In past year, billions of accounts from popular sites and services, including LinkedIn, MySpace, Yahoo!, VK.com, Last.FM, were exposed on the Internet.
Hardly a day goes without headlines about any significant data breach. Now, according to the recent news, login credentials and other personal data linked to more than one Million Yahoo and Gmail accounts are reportedly being offered for sale on the dark web marketplace.
The online accounts listed for sale on the Dark Web allegedly contain usernames, emails, and plaintext passwords. The accounts are not from a single data breach; instead, several major cyber-attacks believed to have been behind it. The hacker going by the online handle 'SunTzu583' has listed a number of cracked email packages on a series of dark websites.
Here's the full list of accounts and their prices:
Last.FM data breach from 2012 exposed 43 million user accounts that were publicly released in September last year. Adobe breach from October 2013 exposed over 153 million accounts containing internal IDs, usernames, emails, encrypted passwords and a password hint in plain text. MySpace data breach from 2008 exposed 360 million user accounts, containing usernames, emails and their decrypted (plaintext) passwords, which were leaked on the dark web in 2016.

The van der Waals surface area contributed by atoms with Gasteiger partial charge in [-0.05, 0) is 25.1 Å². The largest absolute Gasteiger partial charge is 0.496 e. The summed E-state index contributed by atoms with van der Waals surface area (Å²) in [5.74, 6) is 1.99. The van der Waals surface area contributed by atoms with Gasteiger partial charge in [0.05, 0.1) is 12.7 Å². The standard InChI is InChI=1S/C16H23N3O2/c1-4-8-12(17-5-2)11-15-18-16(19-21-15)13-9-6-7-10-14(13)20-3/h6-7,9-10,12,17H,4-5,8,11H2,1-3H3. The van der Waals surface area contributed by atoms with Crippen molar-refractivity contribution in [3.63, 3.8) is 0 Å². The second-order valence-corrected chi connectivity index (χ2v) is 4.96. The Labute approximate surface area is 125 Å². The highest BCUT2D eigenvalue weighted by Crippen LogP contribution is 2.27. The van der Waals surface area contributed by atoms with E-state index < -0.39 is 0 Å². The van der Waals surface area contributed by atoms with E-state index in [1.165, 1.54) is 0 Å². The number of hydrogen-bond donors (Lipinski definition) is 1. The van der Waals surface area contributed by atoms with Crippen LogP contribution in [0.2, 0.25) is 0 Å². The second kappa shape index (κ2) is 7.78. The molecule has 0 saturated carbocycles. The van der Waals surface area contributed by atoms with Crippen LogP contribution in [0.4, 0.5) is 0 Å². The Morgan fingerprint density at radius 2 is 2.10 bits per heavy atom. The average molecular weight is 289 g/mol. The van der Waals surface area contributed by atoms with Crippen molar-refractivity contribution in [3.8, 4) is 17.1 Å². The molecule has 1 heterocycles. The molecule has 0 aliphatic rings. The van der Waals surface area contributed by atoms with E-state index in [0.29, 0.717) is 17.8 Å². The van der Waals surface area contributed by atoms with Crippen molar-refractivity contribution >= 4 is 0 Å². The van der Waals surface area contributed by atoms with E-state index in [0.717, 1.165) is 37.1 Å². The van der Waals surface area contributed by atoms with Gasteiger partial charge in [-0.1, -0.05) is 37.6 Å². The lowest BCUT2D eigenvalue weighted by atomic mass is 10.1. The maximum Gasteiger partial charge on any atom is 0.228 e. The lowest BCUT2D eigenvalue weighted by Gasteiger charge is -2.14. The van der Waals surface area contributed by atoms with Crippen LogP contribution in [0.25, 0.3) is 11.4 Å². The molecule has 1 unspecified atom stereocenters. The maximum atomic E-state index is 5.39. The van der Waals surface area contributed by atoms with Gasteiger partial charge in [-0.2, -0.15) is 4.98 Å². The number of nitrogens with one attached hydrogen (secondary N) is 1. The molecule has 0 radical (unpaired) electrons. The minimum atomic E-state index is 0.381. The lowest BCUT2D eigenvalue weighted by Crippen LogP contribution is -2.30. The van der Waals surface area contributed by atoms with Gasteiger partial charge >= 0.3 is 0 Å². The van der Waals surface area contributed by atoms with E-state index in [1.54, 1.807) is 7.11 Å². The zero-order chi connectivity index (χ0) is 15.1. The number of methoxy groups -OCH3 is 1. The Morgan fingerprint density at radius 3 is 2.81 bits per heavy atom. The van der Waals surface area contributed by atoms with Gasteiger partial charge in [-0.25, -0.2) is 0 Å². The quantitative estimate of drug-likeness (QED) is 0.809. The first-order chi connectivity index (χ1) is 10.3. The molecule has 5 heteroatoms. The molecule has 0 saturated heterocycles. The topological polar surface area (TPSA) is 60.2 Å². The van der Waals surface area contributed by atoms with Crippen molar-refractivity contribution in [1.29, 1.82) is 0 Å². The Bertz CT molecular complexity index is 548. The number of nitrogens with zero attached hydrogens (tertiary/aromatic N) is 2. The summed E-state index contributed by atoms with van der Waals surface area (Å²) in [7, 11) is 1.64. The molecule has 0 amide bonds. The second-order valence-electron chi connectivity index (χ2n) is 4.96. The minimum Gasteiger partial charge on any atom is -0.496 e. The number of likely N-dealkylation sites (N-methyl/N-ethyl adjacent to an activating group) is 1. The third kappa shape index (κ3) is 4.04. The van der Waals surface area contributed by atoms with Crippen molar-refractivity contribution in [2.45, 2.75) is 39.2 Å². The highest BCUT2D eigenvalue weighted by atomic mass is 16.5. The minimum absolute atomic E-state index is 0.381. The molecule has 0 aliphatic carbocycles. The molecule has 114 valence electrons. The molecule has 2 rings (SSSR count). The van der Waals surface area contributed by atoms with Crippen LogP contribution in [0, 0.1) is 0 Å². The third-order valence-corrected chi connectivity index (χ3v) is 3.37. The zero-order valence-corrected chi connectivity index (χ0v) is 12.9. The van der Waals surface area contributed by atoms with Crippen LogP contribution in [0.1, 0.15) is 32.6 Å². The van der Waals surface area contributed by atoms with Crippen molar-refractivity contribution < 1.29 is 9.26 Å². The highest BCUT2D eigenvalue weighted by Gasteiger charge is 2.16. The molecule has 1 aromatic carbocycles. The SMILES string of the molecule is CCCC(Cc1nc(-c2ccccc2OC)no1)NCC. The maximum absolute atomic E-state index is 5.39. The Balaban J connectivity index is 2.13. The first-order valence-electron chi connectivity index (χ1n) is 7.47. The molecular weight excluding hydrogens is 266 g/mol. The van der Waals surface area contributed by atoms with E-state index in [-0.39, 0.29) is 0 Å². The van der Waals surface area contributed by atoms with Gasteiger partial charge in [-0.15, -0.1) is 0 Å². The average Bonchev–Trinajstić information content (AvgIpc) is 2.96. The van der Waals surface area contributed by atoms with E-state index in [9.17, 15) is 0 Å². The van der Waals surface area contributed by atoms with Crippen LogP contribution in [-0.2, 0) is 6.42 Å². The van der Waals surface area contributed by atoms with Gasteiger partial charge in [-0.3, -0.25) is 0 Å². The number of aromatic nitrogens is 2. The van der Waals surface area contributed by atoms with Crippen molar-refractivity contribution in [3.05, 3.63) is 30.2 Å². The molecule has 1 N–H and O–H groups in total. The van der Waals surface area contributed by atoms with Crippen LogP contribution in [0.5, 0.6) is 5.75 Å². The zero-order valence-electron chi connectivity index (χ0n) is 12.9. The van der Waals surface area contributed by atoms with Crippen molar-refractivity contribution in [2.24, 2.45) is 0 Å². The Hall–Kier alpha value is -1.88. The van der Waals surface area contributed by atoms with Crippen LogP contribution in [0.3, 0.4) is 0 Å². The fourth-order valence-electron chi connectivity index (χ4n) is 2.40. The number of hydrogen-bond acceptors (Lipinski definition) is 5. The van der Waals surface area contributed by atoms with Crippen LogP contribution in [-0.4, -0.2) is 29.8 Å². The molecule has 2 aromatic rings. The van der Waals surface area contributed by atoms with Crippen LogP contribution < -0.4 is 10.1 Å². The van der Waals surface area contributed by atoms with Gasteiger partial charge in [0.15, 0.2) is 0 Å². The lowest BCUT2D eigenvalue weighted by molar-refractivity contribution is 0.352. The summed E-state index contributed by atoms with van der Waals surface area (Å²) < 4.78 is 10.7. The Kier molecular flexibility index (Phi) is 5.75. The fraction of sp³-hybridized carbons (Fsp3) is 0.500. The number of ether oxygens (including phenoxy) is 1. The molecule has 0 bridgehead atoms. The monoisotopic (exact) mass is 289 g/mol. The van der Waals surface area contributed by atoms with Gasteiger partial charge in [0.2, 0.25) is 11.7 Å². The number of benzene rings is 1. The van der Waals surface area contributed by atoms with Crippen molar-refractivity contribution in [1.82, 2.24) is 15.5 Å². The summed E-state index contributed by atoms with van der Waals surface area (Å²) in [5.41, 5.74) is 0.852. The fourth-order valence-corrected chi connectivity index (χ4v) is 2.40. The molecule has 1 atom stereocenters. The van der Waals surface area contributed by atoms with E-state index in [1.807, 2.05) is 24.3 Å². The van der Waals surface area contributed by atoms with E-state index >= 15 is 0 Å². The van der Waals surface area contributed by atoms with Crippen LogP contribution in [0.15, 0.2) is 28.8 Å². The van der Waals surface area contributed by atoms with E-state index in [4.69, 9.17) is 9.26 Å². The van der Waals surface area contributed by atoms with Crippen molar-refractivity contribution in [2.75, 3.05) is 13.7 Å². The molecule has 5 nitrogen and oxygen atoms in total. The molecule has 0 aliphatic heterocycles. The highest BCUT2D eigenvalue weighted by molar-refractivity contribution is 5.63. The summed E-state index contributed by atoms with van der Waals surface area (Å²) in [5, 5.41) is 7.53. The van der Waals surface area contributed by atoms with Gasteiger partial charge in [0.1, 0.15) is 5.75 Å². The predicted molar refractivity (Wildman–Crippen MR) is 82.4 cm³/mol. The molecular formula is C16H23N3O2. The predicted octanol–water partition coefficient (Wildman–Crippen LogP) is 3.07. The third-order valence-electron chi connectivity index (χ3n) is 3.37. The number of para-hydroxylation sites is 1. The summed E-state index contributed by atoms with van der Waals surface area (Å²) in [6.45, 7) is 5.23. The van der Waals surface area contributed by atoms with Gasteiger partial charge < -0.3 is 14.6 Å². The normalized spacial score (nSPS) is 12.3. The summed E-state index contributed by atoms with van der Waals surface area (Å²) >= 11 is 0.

Google’s Gmail email service is known to be one of the most secure email services, but no company can secure their accounts from hackers due to a third party data breach. Millions of Gmail accounts, in which usernames, emails, and plaintext passwords were exposed, were stolen in multiple data breaches in Bitcoin Security Forum, Tumblr, Last.fm, 000webhost, Adobe, Dropbox, Flash Flash Revolution, LookBook and Xbox360 ISO, happened between 2008 and 2016.
The data listed for sale by SunTzu583 has not been independently verified, but has reportedly been checked by matching it to the data on a number of data breach notification platforms, including Hacked-DB and HaveIBeenPwned.
Here's What All You Can Do:
Needless to say, you should immediately change almost all your account passwords at least once. Also enable two-factor authentication for all your online accounts immediately. And once again, a strong recommendation: Don't Reuse Passwords. Also, you are recommended to change your password every few months, which limits how long a stolen password is useful to a hacker. Since no one can remember and recreate strong passwords for every single online account regularly, the best practice is to use a good password manager. It will generate, store and change regularly strong, unique passwords for all your accounts.
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